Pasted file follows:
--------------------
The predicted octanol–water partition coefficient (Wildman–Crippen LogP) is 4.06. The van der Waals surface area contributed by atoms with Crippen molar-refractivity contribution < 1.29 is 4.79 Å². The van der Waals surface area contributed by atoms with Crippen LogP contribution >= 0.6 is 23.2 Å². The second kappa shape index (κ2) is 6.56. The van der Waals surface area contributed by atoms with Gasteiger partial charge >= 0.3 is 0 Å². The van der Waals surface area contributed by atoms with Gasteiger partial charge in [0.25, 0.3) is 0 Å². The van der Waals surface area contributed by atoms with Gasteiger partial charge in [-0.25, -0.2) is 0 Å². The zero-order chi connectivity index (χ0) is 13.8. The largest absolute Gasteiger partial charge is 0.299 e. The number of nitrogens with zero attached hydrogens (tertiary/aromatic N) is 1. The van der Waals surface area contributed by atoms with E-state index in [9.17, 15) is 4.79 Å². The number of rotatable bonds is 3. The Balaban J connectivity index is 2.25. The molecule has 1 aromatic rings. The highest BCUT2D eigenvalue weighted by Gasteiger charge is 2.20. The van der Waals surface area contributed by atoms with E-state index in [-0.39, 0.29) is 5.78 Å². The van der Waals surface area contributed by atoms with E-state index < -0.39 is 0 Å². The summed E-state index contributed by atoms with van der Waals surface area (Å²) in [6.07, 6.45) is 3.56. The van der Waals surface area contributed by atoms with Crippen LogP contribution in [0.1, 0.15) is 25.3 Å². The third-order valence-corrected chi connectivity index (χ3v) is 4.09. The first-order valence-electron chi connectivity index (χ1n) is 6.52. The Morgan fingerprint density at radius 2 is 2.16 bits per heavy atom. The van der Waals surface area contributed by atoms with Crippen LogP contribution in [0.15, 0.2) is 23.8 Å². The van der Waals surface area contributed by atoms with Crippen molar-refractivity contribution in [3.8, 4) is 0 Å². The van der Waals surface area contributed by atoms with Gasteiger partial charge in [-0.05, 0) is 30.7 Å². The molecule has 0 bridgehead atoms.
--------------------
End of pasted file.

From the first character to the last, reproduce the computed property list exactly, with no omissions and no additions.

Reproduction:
The predicted octanol–water partition coefficient (Wildman–Crippen LogP) is 4.06. The van der Waals surface area contributed by atoms with Crippen molar-refractivity contribution < 1.29 is 4.79 Å². The van der Waals surface area contributed by atoms with Crippen LogP contribution >= 0.6 is 23.2 Å². The second kappa shape index (κ2) is 6.56. The van der Waals surface area contributed by atoms with Gasteiger partial charge >= 0.3 is 0 Å². The van der Waals surface area contributed by atoms with Gasteiger partial charge in [0.25, 0.3) is 0 Å². The van der Waals surface area contributed by atoms with Gasteiger partial charge in [-0.25, -0.2) is 0 Å². The zero-order chi connectivity index (χ0) is 13.8. The largest absolute Gasteiger partial charge is 0.299 e. The number of nitrogens with zero attached hydrogens (tertiary/aromatic N) is 1. The van der Waals surface area contributed by atoms with E-state index in [9.17, 15) is 4.79 Å². The number of rotatable bonds is 3. The Balaban J connectivity index is 2.25. The molecule has 1 aromatic rings. The highest BCUT2D eigenvalue weighted by Gasteiger charge is 2.20. The van der Waals surface area contributed by atoms with E-state index in [-0.39, 0.29) is 5.78 Å². The van der Waals surface area contributed by atoms with E-state index < -0.39 is 0 Å². The summed E-state index contributed by atoms with van der Waals surface area (Å²) in [6.07, 6.45) is 3.56. The van der Waals surface area contributed by atoms with Crippen LogP contribution in [0.1, 0.15) is 25.3 Å². The third-order valence-corrected chi connectivity index (χ3v) is 4.09. The first-order valence-electron chi connectivity index (χ1n) is 6.52. The Morgan fingerprint density at radius 2 is 2.16 bits per heavy atom. The van der Waals surface area contributed by atoms with Crippen LogP contribution in [0.15, 0.2) is 23.8 Å². The van der Waals surface area contributed by atoms with Crippen molar-refractivity contribution in [3.8, 4) is 0 Å². The van der Waals surface area contributed by atoms with Gasteiger partial charge in [-0.05, 0) is 30.7 Å². The molecule has 0 bridgehead atoms.